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Quitting Is The Key

Every Monday, we come together, and today is no different, even though my surroundings have changed. As you can see, I’m in a hotel room in lovely Las Vegas. I’m here because tomorrow I’ll be speaking at the Waste Expo. And as always, consistency is key.

Even while traveling, it’s important to me to connect with you every Monday at 3:30 PM Central Standard Time. Today, let’s start with some moments of gratitude.

I’m grateful for fellow CEOs, business leaders, and partners. Just today, I had lunch with a good friend of mine, JC. We’ve known each other for years, and she recently started a hauling company. She mentioned how lonely it can be at the top, and I couldn’t agree more. Yet, we can look to each other as beacons from mountaintop to mountaintop, sharing our experiences.

For me, my Vistage CEO roundtable is a lifeline. These are my people. They have been crucial to my growth—mentally, physically, emotionally, and financially. Even though we don’t have direct business interactions, we are personally invested in each other’s success and well-being. I’m deeply thankful for these connections.

Now, for my ask: Tomorrow, I’m thrilled to speak in front of hundreds at Waste Expo. I fucking love public speaking. For me, it’s the perfect equation of entrepreneurship—doing something I’d do for free that others are willing to pay for. Right now, I’m focusing on getting the reps in, so I’m doing a lot of pro bono work. If you know organizations that want to dedicate 45 to 90 minutes to learn why words matter, let me know. Tomorrow, I’ll be talking about the language of leadership, specifically for mid-level managers, to help them take more ownership and listen better to their teams.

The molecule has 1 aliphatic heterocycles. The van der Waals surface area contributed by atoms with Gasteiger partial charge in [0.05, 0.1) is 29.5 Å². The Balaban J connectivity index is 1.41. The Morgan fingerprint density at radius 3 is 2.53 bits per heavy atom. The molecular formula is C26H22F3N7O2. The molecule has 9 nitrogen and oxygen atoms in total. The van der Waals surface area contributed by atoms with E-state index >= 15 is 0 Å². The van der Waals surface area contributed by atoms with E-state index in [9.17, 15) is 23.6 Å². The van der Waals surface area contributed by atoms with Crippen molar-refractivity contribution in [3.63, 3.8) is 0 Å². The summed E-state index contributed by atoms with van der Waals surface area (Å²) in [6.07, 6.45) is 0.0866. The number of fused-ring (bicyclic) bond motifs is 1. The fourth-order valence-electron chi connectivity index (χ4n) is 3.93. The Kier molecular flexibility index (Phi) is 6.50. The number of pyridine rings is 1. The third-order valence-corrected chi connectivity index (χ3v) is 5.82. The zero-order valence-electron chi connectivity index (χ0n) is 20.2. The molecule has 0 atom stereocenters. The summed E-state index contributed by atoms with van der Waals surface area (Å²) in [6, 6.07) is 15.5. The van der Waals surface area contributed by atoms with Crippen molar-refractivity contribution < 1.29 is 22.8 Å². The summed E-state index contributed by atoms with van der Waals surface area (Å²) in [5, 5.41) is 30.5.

With that said, let’s dive into today’s topic: why quitting is essential. This idea stemmed from a video I watched recently. An engineer and his son built a Lego bridge that was uneven. The dad started looking for more bricks to fix it, but the son simply removed some bricks, solving the problem effortlessly. It struck me how, as adults, we tend to add more complexity when sometimes the solution is to take away.

This reminded me of a conversation with my friend JC about honesty. It’s easy to lie but complicated to maintain those lies. Conversely, telling the truth is simple, though often perceived as hard. This is why I focus on simplifying my language and actions.

For example, I used to spend hours shooting content, convinced it was necessary. Now, I’ve streamlined my process, focusing on what’s productive and delegating the rest. It’s about doing less but achieving the same results.

This week, I challenge you to examine your daily habits. Identify one thing that doesn’t serve you and quit doing it. Whether it’s a habit, a task, or a mindset, simplify your life by removing what complicates it.

Remember, quitting isn’t about giving up. It’s about letting go of what holds you back. Focus on the things that matter and align with your goals. For me, quitting drinking was a significant step. It simplified my life and aligned with my goals of health and longevity.

So, what do you need to stop doing? What words or actions don’t serve you? Identify one thing, and commit to quitting it for 27 days. If you slip, start again. It’s about forming new, positive habits.

Thank you for joining me this week. Let’s keep pushing ourselves and embracing our roles as thought leaders. Remember the three steps to success: do the fucking thing, tell the fucking world, and show the fuck up. See you next week!

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Andy Weins

Andy Weins is a fourth-generation entrepreneur, Veteran of the U.S. Army, and speaker. Through consulting, teaching, podcasting, and writing, he is an enthusiastic supporter of Veterans, entrepreneurs, community engagement, individual empowerment, and the environment.

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